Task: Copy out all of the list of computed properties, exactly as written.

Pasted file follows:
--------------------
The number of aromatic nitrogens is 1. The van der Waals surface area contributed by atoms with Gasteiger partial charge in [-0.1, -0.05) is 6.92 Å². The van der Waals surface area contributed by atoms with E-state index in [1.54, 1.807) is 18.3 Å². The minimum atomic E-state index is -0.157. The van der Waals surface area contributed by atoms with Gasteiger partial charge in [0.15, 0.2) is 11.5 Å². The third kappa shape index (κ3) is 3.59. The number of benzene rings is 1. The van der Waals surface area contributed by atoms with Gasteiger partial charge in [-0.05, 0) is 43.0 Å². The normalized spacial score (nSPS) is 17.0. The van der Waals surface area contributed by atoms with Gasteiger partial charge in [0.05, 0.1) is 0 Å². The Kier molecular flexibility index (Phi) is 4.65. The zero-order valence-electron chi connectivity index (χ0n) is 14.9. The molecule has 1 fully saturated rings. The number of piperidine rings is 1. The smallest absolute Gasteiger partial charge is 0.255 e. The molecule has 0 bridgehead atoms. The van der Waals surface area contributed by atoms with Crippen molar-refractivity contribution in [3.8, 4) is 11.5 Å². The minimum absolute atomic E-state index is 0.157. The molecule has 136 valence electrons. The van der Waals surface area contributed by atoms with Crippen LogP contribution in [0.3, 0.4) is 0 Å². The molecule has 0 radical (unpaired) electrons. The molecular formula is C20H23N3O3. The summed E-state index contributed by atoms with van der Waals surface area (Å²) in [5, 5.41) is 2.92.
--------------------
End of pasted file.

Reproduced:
The number of aromatic nitrogens is 1. The van der Waals surface area contributed by atoms with Gasteiger partial charge in [-0.1, -0.05) is 6.92 Å². The van der Waals surface area contributed by atoms with E-state index in [1.54, 1.807) is 18.3 Å². The minimum atomic E-state index is -0.157. The van der Waals surface area contributed by atoms with Gasteiger partial charge in [0.15, 0.2) is 11.5 Å². The third kappa shape index (κ3) is 3.59. The number of benzene rings is 1. The van der Waals surface area contributed by atoms with Gasteiger partial charge in [-0.05, 0) is 43.0 Å². The normalized spacial score (nSPS) is 17.0. The van der Waals surface area contributed by atoms with Gasteiger partial charge in [0.05, 0.1) is 0 Å². The Kier molecular flexibility index (Phi) is 4.65. The zero-order valence-electron chi connectivity index (χ0n) is 14.9. The molecule has 1 fully saturated rings. The number of piperidine rings is 1. The smallest absolute Gasteiger partial charge is 0.255 e. The molecule has 0 bridgehead atoms. The van der Waals surface area contributed by atoms with Crippen molar-refractivity contribution in [3.8, 4) is 11.5 Å². The minimum absolute atomic E-state index is 0.157. The molecule has 136 valence electrons. The van der Waals surface area contributed by atoms with Crippen LogP contribution in [0.3, 0.4) is 0 Å². The molecule has 0 radical (unpaired) electrons. The molecular formula is C20H23N3O3. The summed E-state index contributed by atoms with van der Waals surface area (Å²) in [5, 5.41) is 2.92.